Notes: A. virginica Wall. is an invalid name
Source: Collections database
Stem erect, usually branched, 2-6 dm, pubescent with incurved hairs, often also ±hirsute; petioles commonly much exceeding the bracts that they subtend and a third to half as long as the blades, or shorter in depauperate plants; blades lance-ovate, shallowly crenate; pistillate bracts 8-14 mm, deeply cleft into (9)10-15 oblong to linear acute segments, usually with some long, spreading hairs; staminate spikes equaling or slightly surpassing the bracts; 2n=40. Dry or moist open woods, fields and roadsides; Me. to Ind. and se. S.D., s. to Fla. and Tex.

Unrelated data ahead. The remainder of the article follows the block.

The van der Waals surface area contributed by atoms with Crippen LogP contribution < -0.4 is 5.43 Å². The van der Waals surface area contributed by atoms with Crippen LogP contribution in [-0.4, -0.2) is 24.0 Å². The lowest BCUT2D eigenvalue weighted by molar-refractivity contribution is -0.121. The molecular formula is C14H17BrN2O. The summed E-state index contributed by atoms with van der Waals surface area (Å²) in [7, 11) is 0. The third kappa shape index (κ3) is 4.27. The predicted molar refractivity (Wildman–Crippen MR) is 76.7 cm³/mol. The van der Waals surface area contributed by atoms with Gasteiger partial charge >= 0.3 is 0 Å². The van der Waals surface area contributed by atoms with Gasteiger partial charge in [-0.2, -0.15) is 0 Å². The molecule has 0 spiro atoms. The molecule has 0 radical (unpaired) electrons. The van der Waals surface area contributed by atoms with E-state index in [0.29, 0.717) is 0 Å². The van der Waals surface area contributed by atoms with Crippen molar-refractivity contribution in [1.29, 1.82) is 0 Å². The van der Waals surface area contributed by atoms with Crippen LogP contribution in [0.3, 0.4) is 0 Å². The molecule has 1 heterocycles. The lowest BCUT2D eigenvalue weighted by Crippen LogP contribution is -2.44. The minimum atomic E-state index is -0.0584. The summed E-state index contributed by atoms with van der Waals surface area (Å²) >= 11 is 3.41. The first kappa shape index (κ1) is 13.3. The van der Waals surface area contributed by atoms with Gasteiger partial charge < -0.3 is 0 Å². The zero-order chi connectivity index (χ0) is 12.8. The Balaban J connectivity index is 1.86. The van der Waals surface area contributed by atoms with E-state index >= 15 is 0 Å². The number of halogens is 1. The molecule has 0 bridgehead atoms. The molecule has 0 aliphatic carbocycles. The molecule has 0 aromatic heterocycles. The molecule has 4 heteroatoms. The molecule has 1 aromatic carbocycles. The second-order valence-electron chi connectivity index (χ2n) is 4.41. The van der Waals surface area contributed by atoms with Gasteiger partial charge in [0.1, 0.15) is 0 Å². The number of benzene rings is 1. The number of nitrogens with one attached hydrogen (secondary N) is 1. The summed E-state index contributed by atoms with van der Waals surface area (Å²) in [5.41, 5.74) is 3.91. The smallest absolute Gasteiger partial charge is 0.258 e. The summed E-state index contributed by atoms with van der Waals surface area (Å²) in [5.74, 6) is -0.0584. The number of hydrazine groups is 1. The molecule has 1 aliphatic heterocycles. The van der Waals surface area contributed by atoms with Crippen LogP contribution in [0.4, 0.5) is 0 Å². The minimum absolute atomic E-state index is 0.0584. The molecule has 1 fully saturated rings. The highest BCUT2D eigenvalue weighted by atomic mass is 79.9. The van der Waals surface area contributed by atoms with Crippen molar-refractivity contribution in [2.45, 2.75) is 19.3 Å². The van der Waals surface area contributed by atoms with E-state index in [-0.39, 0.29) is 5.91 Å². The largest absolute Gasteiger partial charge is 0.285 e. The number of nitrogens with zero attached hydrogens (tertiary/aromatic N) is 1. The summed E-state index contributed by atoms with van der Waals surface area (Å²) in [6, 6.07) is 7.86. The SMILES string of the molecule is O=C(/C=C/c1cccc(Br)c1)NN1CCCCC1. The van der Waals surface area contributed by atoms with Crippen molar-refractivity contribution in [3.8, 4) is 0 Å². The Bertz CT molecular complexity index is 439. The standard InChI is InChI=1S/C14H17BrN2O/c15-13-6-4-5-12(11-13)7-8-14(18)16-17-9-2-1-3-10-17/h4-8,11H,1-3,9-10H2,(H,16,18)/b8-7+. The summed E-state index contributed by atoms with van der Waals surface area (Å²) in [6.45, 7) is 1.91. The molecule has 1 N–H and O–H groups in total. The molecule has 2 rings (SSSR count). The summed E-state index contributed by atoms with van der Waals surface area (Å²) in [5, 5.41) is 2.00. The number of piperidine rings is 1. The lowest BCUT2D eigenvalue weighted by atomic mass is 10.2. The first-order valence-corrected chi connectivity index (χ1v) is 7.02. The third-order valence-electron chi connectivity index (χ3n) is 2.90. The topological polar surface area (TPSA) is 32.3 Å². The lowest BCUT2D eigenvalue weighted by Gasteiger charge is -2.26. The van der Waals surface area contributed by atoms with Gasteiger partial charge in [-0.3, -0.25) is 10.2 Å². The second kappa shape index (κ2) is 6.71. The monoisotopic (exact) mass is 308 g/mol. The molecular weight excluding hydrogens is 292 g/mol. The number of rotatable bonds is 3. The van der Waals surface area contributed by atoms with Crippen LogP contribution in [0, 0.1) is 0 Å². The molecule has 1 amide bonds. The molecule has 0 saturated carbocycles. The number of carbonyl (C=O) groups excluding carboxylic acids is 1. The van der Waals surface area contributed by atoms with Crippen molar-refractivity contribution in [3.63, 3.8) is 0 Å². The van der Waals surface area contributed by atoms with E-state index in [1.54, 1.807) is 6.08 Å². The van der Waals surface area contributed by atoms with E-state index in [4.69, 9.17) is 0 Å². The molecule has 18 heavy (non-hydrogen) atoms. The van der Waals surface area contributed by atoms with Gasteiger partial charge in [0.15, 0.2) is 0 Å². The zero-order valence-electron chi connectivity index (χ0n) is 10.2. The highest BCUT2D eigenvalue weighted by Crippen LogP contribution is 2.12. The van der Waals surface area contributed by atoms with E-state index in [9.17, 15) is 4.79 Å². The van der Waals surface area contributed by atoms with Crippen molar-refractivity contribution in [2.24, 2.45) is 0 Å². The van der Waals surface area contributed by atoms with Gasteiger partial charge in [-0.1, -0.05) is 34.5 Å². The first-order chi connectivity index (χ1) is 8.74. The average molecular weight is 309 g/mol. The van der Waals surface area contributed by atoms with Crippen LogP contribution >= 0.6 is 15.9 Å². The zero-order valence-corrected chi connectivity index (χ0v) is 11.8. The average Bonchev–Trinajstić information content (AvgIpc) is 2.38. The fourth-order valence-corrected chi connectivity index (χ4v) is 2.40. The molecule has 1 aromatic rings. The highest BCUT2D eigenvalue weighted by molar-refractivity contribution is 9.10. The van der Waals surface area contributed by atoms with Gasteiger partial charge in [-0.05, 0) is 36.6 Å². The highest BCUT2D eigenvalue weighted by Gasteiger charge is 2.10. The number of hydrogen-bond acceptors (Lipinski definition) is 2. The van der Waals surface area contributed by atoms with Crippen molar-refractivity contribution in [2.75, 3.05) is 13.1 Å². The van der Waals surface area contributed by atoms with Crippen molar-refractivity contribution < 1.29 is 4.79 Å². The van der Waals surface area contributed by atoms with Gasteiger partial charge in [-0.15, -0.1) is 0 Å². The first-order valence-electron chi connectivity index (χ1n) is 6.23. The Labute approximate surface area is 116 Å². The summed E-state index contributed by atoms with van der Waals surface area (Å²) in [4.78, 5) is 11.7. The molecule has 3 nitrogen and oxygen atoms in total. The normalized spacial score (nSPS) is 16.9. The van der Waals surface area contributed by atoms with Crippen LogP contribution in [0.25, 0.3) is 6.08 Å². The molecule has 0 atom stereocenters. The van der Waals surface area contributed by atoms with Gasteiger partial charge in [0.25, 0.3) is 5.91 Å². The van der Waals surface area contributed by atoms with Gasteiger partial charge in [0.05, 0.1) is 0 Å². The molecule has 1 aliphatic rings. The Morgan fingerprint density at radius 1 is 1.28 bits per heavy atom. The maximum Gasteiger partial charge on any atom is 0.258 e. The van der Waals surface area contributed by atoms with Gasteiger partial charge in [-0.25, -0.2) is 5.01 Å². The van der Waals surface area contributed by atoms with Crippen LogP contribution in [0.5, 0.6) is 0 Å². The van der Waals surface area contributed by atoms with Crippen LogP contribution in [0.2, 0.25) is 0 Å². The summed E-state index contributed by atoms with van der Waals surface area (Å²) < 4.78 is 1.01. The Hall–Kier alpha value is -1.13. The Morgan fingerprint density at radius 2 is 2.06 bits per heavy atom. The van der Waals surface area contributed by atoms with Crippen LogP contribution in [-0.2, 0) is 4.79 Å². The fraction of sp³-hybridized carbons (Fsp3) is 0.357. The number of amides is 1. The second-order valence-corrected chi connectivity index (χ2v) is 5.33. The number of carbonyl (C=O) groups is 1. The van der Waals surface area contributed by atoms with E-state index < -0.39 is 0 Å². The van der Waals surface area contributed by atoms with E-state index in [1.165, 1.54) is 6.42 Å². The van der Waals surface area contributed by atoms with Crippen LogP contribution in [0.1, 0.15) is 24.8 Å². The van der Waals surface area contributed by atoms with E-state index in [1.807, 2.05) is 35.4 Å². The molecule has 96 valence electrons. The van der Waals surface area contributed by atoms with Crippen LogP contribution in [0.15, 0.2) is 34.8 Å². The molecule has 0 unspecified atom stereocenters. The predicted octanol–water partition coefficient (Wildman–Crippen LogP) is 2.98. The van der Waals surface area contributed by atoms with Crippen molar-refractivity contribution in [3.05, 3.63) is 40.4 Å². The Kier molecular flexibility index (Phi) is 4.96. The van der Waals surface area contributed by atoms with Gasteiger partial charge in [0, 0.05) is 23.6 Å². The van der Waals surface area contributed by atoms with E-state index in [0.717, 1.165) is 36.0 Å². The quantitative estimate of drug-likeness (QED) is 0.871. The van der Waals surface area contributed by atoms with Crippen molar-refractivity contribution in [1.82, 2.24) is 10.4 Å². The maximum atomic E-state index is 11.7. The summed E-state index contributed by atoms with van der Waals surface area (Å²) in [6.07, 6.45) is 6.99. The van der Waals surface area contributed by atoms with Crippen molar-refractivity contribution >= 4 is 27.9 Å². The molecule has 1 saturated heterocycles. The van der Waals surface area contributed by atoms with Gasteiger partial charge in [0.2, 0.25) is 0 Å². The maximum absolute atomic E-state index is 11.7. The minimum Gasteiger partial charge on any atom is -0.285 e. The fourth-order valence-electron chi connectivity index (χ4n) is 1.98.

Gleason, Henry A. & Cronquist, Arthur J. 1991. Manual of vascular plants of northeastern United States and adjacent Canada. lxxv + 910 pp.
©The New York Botanical Garden. All rights reserved. Used by permission.
From Flora of Indiana (1940) by Charles C. Deam
Mostly in dry soil on open wooded slopes, associated with black and white oak, in fallow fields, and along roadsides. Rather frequent in the unglaciated area and rapidly migrating northward.
Indiana Coefficient of Conservatism: C = 0
Wetland Indicator Status: FACU
Diagnostic Traits: Bracts 9-15 lobed, lacking stipitate glands; petioles <0.5 as long as blade.
For faunal associates see https://Illinois Wildflowers
Citation: The vPlants Project. vPlants: A Virtual Herbarium of the Chicago Region. http://www.vplants.org
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